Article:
Why do so few engineers get involved in developing regions where there are such aching needs for expertise?
It was 2:00 am on Friday, October 14th, 1960. Ten thousand students were waiting in front of the student union building at the university in Ann Arbor, Michigan. As the weary candidate climbed the steps, the audience began chanting his name.
John F. Kennedy had just flown in from New York, straight from his third television debate with Nixon. He spoke straight to the students, off the cuff, but it was “the longest short speech” he’d ever given. Long indeed: it launched the Peace Corps in five sentences:
How many of you who are going to be doctors, are willing to spend your days in Ghana? Technicians or engineers, how many of you are willing to work in the Foreign Service and spend your lives traveling around the world? On your willingness to do that, not merely to serve one year or two years in the service, but on your willingness to contribute part of your life to this country, I think will depend the answer whether a free society can compete. I think it can! And I think Americans are willing to contribute. But the effort must be far greater than we have ever made in the past.
The audience went wild. But why did Kennedy pick that moment, in the middle of the night on a college campus in the middle of the country, to launch the idea of the Peace Corps? Nobody knows for sure, but the effect was electric. Sargent Shriver (Kennedy’s campaign manager) said it was “like spontaneous combustion.” The vision was that by learning to serve, a new generation would learn to lead, and would return from the field empowered. They would return as stronger people, better not just from learning how to apply their talents, but by having learned much more about themselves and their place in the greater world. “There is not enough money in all America to relieve the misery of the underdeveloped world in a giant and endless soup kitchen,” Kennedy later declared. “But there is enough know-how and knowledgeable people to help those nations help themselves.”
The series of events that followed was awe-inspiring.
After his inauguration — the next day, in fact — Kennedy asked Sargent Shriver (then 44) to form a Task Force “to report how the Peace Corps should be organized, and then to organize it.” Shriver and team got a suite at the Mayflower Hotel and started working the phones. Kennedy called asking about progress, and Shriver said they didn’t have a name for the new agency yet. Less than two weeks, and Kennedy wanted to know what was taking so long!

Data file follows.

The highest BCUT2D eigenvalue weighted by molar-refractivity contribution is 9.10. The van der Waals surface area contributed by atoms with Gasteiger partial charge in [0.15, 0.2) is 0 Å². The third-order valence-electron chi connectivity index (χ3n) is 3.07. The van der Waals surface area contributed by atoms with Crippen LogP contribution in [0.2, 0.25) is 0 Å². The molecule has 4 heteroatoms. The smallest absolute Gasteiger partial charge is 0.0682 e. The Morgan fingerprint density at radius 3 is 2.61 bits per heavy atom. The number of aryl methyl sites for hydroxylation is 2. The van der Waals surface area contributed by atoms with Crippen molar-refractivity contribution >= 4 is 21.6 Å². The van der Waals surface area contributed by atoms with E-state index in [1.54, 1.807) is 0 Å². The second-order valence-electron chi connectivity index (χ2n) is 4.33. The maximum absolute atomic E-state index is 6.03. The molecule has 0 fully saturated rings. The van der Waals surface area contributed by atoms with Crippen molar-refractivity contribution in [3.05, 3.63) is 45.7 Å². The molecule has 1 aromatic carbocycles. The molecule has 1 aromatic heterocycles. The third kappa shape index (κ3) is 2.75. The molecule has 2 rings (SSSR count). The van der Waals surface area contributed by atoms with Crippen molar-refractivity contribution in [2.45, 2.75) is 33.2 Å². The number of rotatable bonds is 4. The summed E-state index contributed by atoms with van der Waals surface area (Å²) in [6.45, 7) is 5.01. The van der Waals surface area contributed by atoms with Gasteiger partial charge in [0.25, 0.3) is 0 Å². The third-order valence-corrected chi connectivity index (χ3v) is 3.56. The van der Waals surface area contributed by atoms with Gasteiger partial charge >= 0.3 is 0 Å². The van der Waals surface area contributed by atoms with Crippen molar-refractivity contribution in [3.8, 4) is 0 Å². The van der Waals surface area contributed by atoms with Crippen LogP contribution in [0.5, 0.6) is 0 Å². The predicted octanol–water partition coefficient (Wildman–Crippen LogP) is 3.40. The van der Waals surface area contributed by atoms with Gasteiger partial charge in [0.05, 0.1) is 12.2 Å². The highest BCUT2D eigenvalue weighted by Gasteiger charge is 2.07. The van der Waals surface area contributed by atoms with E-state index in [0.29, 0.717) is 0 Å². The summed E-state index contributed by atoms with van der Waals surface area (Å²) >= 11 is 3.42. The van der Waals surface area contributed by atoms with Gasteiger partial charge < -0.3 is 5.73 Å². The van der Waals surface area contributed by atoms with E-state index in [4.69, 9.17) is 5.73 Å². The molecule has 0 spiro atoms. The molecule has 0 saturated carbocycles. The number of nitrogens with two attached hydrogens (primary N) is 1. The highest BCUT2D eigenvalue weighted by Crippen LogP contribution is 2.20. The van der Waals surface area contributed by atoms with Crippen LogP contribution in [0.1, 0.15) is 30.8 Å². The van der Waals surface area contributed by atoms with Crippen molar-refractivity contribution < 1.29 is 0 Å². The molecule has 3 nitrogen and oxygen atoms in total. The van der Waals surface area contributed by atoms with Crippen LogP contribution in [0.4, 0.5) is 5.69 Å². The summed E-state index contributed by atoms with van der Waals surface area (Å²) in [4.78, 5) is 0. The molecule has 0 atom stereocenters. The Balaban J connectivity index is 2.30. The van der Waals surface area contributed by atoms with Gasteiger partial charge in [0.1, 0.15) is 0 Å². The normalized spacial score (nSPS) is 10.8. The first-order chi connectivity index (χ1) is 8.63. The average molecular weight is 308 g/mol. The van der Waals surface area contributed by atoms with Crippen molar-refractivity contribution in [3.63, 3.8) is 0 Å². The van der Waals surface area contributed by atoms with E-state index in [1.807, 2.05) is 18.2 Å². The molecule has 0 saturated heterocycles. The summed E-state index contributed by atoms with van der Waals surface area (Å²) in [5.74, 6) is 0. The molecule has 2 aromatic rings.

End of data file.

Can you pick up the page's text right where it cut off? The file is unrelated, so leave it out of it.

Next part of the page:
Kennedy gave Shriver a report written by Max Millikan, director of MIT’s Center for International Studies, which advocated a cautious approach, placing a few hundred people in the first few years. (MIT isn’t always an eager beaver). That wasn’t what the Task Force proposed. What they proposed required many thousands of volunteers in the first year and a half.
Feb 24: Less than a month after inauguration, Shriver gave his report (A Towering Task) to Kennedy.
March 1: Kennedy issued the executive order establishing the Peace Corps.
July: more than 5000 applied.
August: the inaugural 51 volunteers met Kennedy at the White House Rose Garden. And when they landed in Accra, Ghana, a few days later and stepped onto the tarmac, those volunteers formed a chorus and sang the Ghanaian national anthem in Twi, the local language, for ministers and officials. It had a powerful effect.
September: racing to keep up Congress approved legislation formally creating the Peace Corps.
And that was before email.
The movement was launched. By July, 1963 there were 7,300 volunteers in over 40 countries. By 1966: more than 15,000 in about 60 countries. And that, alas, was the Peace Corps at its peak. In the wake of Kennedy’s assassination, and with the pall of war in Vietnam, the movement shrank. President Clinton acted to “expand” the Peace Corps — to 10,000. Expand it back to 1965 levels.